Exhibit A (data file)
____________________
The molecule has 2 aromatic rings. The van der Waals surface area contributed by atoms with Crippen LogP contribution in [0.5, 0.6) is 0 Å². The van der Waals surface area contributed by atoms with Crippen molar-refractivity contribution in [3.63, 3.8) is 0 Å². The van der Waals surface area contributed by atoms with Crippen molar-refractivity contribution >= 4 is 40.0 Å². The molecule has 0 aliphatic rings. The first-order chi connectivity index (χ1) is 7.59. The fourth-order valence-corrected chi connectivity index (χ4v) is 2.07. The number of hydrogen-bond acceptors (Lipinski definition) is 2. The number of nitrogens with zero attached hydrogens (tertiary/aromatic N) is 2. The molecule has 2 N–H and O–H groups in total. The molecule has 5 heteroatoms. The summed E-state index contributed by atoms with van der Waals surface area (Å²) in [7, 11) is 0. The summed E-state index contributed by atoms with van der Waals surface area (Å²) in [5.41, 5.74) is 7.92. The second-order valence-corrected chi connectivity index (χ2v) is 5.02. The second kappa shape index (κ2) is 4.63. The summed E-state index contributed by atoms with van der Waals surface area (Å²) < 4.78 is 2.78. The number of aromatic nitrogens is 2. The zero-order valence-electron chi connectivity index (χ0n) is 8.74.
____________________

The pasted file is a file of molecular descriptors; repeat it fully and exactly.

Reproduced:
The molecule has 2 aromatic rings. The van der Waals surface area contributed by atoms with Crippen LogP contribution in [0.5, 0.6) is 0 Å². The van der Waals surface area contributed by atoms with Crippen molar-refractivity contribution in [3.63, 3.8) is 0 Å². The van der Waals surface area contributed by atoms with Crippen molar-refractivity contribution >= 4 is 40.0 Å². The molecule has 0 aliphatic rings. The first-order chi connectivity index (χ1) is 7.59. The fourth-order valence-corrected chi connectivity index (χ4v) is 2.07. The number of hydrogen-bond acceptors (Lipinski definition) is 2. The number of nitrogens with zero attached hydrogens (tertiary/aromatic N) is 2. The molecule has 2 N–H and O–H groups in total. The molecule has 5 heteroatoms. The summed E-state index contributed by atoms with van der Waals surface area (Å²) in [7, 11) is 0. The summed E-state index contributed by atoms with van der Waals surface area (Å²) in [5.41, 5.74) is 7.92. The second-order valence-corrected chi connectivity index (χ2v) is 5.02. The second kappa shape index (κ2) is 4.63. The summed E-state index contributed by atoms with van der Waals surface area (Å²) < 4.78 is 2.78. The number of aromatic nitrogens is 2. The zero-order valence-electron chi connectivity index (χ0n) is 8.74.